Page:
Last night ABC News anchorman Peter Jennings died after a battle with lung cancer. He was 67 years old.
Peter Jennings was born in Toronto, Ontario on July 29, 1938. He was the son of legendary CBC (Candadian Broadcasting Corporation) anchorman Charles Jennings, who was both CBC's first anchorman and head of their news department. Peter Jennings' broadcasting career began when he was very young. At age 10 he became the host of Peter's Program, a show which featured young talent. As an adult he became a disc jockey at a small radio station in Brockton, Ontario. After covering a train wreck for CBC, he came to the attention of CTV, who hired him as a co-anchor on their late night news. His work at CTV brought him to the attention of ABC (American Broadcasting Company), who hired him 1964.
It was in 1965, at the tender age of 26, that Peter Jennings became the youngest man to ever anchor a nightly network newscast. Unfortunately for ABC, Jennings could not compete with Walter Cronkite at CBS and Chet Huntley and David Brinkley at NBC--three of the biggest names in network news history. He was replaced in 1968. Jennings spent ten years reporting from abroad, even establishing the first American television news bureau in the Middle East.
It was in 1978 that Peter Jennings once more found himself behind the anchor desk of a nightly newcast. He became one of a three anchor team (along with Frank Reynolds and Max Robinson) for ABC's World News Tonight. Jennings anchored from London, Reynolds from Washington, and Robinson from Chicago. In 1983 Jennings became the sole anchorman for World News Tonight. In addition to his duties as an anchor, Jennings was also responsible for various primetime specials focusing on various important issues. The specials focused on everything from abortion to Middle East relations to the life of Jesus. Over the years Jennings won 14 Emmys, two Peabody awards, the Edward R. Murrow Lifetime Achievement Award, and many others.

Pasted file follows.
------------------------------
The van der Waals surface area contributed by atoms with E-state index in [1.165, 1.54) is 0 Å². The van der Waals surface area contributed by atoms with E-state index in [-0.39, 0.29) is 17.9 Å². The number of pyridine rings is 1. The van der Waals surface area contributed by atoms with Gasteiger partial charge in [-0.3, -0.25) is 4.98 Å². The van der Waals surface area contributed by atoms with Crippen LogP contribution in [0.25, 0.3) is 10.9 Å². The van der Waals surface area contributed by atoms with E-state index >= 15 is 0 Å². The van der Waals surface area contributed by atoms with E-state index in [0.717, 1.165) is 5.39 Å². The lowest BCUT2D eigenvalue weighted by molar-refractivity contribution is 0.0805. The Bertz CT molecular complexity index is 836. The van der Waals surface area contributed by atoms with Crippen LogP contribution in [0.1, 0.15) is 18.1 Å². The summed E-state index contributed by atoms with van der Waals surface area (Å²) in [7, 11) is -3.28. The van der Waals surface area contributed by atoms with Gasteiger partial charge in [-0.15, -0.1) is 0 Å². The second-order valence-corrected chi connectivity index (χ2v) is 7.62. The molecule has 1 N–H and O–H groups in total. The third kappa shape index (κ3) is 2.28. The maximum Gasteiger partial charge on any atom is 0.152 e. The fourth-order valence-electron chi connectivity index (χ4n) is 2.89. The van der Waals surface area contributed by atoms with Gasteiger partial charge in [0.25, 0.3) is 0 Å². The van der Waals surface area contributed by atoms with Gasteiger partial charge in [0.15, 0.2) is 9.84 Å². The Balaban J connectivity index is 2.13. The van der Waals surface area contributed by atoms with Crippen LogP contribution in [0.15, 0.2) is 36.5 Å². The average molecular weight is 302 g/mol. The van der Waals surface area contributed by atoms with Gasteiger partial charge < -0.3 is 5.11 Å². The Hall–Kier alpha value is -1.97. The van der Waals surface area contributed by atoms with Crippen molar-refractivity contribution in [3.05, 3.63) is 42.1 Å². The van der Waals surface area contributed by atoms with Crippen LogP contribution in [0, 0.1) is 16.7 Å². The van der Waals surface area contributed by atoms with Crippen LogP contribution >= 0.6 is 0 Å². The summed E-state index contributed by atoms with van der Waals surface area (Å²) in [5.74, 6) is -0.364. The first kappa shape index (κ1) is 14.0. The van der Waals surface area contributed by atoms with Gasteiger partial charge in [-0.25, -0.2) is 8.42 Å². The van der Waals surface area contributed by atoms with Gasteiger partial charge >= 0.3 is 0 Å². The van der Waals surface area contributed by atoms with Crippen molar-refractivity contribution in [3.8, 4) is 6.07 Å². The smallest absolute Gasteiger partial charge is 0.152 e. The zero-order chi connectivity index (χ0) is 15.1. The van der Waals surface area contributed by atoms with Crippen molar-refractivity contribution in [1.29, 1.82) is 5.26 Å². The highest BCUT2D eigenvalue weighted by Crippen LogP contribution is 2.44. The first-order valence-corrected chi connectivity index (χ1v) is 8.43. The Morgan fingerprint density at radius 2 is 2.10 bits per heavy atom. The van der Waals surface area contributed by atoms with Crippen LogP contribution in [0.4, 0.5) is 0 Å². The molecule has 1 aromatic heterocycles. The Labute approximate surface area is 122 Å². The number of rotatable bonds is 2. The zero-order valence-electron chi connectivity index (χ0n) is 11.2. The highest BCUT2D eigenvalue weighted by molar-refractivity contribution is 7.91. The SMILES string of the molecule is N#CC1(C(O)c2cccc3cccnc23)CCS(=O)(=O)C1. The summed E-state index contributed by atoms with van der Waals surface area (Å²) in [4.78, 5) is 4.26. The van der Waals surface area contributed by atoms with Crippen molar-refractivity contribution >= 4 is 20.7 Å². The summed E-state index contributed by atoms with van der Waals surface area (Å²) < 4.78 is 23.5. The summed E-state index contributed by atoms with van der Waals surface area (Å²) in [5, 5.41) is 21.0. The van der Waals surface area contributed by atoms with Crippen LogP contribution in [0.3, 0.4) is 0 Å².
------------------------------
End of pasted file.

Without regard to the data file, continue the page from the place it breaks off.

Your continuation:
I cannot say I have ever been a regular viewer of ABC World News Tonight. Growing up, like many Americans, I watched The CBS Evening News with Walter Cronkite. As an adult I tended to watch either the CBS or NBC evening news. That having been said, I do have to say that I thought Peter Jennings was a fine journalist. What always appealed to me about Jennings is that, when covering any news event, he seemed able to throw out the most obscure facts. It was as if he had to let the viewer know every single detail. He also seemed to me to be a man of integrity. In a time when many news outlets tended to focus on the more sensational or trivial aspects of the news (remember all the coverage devoted to the O. J. Simpson trial?), Jennings seemed insistent on keeping the news focused on more important issues. I find it very sad that he had to die before his time. I could have easily seen Peter Jennings continuing for many more years.
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